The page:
Jennifer Saint returns with her next release, Elektra. Following three points of view, we hear the stories of the women affected by the classic story of Troy.
All quotes are from an advanced reader copy, and may or may not reflect the published edition.
The House of Atreus is cursed. A bloodline tainted by a generational cycle of violence and vengeance. This is the story of three women, their fates inextricably tied to this curse, and the fickle nature of men and gods.
The sister of Helen, wife of Agamemnon – her hopes of averting the curse are dashed when her sister is taken to Troy by the feckless Paris. Her husband raises a great army against them, and determines to win, whatever the cost.
Princess of Troy, and cursed by Apollo to see the future but never to be believed when she speaks of it. She is powerless in her knowledge that the city will fall.
The youngest daughter of Clytemnestra and Agamemnon, Elektra is horrified by the bloodletting of her kin. But, can she escape the curse, or is her own destiny also bound by violence?
“Only the dead could leave Troy now.”
Elektra was an interesting piece of history brought to life by Saint. Following the same concept as Ariadne, Elektra follows the lesser-known women in Greek lore. This isn’t to say you won’t know them by name, but their stories are often not told with them residing as the main characters. The three points of view show the ongoings of two different areas, giving you a view into things beyond what most stories do.
“The House of Atreus carried a curse. A particularly gruesome one, even by the standards of divine torment.”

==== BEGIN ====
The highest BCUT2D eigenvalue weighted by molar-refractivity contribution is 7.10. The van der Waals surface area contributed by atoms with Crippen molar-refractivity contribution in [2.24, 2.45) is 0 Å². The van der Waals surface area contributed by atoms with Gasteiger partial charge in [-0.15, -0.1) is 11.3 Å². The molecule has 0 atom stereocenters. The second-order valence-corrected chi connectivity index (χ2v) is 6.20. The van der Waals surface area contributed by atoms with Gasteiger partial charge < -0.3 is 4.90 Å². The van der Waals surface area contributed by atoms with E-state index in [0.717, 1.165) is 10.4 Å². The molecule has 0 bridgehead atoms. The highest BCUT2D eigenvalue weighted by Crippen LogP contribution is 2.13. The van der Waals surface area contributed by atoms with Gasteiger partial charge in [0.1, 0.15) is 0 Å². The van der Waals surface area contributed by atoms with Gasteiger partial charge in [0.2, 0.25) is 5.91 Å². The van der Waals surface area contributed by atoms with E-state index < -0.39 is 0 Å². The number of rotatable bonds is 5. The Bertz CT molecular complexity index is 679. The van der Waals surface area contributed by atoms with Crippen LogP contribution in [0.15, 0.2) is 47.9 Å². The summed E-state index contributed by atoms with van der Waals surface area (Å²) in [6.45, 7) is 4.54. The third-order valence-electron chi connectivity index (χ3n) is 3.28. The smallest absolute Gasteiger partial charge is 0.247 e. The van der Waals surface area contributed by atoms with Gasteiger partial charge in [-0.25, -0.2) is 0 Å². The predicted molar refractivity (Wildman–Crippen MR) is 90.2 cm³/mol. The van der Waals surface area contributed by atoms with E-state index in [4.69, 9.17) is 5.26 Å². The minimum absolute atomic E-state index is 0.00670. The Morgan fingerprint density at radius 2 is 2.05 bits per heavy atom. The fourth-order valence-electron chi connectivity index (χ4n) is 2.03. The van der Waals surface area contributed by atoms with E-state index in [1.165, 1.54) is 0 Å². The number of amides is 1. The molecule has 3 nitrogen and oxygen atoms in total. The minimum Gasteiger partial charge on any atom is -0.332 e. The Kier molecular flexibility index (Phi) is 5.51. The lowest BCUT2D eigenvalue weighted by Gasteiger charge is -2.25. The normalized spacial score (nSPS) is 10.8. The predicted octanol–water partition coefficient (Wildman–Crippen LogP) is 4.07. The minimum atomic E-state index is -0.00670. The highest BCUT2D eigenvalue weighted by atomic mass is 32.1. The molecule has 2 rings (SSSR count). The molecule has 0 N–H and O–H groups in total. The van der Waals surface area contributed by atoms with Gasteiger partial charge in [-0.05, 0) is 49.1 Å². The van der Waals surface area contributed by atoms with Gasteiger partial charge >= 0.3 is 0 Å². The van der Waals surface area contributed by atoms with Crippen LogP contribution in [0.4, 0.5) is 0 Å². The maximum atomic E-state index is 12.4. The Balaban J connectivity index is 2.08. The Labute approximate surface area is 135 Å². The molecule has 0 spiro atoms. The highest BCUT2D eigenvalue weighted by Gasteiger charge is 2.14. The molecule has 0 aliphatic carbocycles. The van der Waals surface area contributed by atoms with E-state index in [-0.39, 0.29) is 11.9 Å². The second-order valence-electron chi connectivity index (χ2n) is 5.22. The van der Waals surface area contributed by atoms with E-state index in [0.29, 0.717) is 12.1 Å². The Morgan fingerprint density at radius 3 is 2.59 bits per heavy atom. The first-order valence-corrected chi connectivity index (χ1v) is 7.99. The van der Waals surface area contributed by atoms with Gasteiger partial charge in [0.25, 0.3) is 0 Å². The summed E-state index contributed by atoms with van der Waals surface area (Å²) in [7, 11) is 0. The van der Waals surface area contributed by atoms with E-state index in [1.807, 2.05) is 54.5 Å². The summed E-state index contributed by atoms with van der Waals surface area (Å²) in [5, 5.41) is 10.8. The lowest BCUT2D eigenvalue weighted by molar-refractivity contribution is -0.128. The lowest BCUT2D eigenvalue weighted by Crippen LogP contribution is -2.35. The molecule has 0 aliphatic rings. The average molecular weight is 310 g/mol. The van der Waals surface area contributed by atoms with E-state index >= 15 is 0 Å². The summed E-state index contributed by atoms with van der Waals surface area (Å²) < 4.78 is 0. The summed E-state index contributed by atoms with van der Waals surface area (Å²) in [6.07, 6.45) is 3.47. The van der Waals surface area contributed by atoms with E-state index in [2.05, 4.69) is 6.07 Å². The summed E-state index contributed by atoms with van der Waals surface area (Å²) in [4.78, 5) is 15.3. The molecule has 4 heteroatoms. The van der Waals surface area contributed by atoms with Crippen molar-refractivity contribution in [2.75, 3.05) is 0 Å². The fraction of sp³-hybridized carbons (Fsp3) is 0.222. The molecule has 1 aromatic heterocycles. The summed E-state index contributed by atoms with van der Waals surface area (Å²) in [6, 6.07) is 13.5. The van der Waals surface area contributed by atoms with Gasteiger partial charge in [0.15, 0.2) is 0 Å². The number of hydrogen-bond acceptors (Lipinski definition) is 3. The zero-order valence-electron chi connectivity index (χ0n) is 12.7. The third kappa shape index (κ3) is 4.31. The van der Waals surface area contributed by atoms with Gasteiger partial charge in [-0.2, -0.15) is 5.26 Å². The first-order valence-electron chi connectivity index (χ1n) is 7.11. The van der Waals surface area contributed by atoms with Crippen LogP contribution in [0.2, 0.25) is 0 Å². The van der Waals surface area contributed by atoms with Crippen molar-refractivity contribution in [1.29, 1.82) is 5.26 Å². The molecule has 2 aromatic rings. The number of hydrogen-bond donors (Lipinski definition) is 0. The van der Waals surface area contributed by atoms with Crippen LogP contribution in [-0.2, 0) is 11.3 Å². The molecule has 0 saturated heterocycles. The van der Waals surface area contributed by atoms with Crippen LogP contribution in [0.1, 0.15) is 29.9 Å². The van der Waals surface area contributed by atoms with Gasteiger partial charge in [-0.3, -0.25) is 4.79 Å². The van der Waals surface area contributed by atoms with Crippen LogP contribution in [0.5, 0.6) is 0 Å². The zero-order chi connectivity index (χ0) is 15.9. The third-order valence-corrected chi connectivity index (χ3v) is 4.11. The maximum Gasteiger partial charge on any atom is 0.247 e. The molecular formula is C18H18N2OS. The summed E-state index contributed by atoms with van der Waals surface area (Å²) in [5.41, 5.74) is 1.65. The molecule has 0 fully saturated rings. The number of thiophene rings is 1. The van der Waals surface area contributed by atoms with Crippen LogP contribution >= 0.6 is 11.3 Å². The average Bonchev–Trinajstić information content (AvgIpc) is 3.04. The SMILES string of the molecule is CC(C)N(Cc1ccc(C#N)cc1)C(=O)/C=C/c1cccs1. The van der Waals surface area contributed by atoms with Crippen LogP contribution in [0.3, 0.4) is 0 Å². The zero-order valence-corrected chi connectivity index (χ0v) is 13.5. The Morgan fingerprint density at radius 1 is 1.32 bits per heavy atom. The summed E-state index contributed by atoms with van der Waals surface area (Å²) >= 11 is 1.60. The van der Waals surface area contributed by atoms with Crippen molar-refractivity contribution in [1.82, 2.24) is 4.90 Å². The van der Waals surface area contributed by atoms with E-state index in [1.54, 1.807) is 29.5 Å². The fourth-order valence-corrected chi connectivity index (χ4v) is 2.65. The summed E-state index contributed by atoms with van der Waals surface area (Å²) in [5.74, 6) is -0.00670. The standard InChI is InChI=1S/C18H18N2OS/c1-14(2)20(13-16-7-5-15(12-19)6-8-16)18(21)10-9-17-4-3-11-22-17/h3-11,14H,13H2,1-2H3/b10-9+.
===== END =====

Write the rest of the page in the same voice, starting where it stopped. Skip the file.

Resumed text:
I enjoyed Elektra, until about the halfway mark. Things started to feel a bit dragged on, and I remain somewhat confused by the title character being Elektra. She plays a small role in the majority of the book, until about the halfway mark onwards. Instead, her mother plays a larger role. And the third oracle perspective felt unnecessary at best. While Cassandra is quotable and serves as the more interesting fantasy aspect of this tale, it didn’t really stand on its own, nor did it feel to play much of a role in the overall story.
“But no one peered into ashes to divine my future. No one intervened to try to stop me from becoming what I became.”
Jennifer Saint does do a fantastic job of making you consider the lives and roles the women in Greek lore may have played. We don’t always get the full picture in our history books (because, as my father likes to say, “The winners write the history books.”). How many men in these tales simply had a woman who understood her kingdom one step further than he did, and decided to use that man to get further?
“An enemy more hate-filled than any massing behind the walls of Troy and more surely set upon his blood than anyone living. Anyone except for me.”
This was, by no means, an unenjoyable book. It was simply a historical book that leaned too heavily on political setup than anything else. Ariadne pulled me in emotionally, whereas Elektra made me feel indifferent to its characters. I still enjoyed learning about these characters and their stories, and the turn of events was interesting, but not enough to make this a five-star review for me.
Thank you to Flatiron book for a copy of this book in exchange for an honest review, and for including me in their book tour!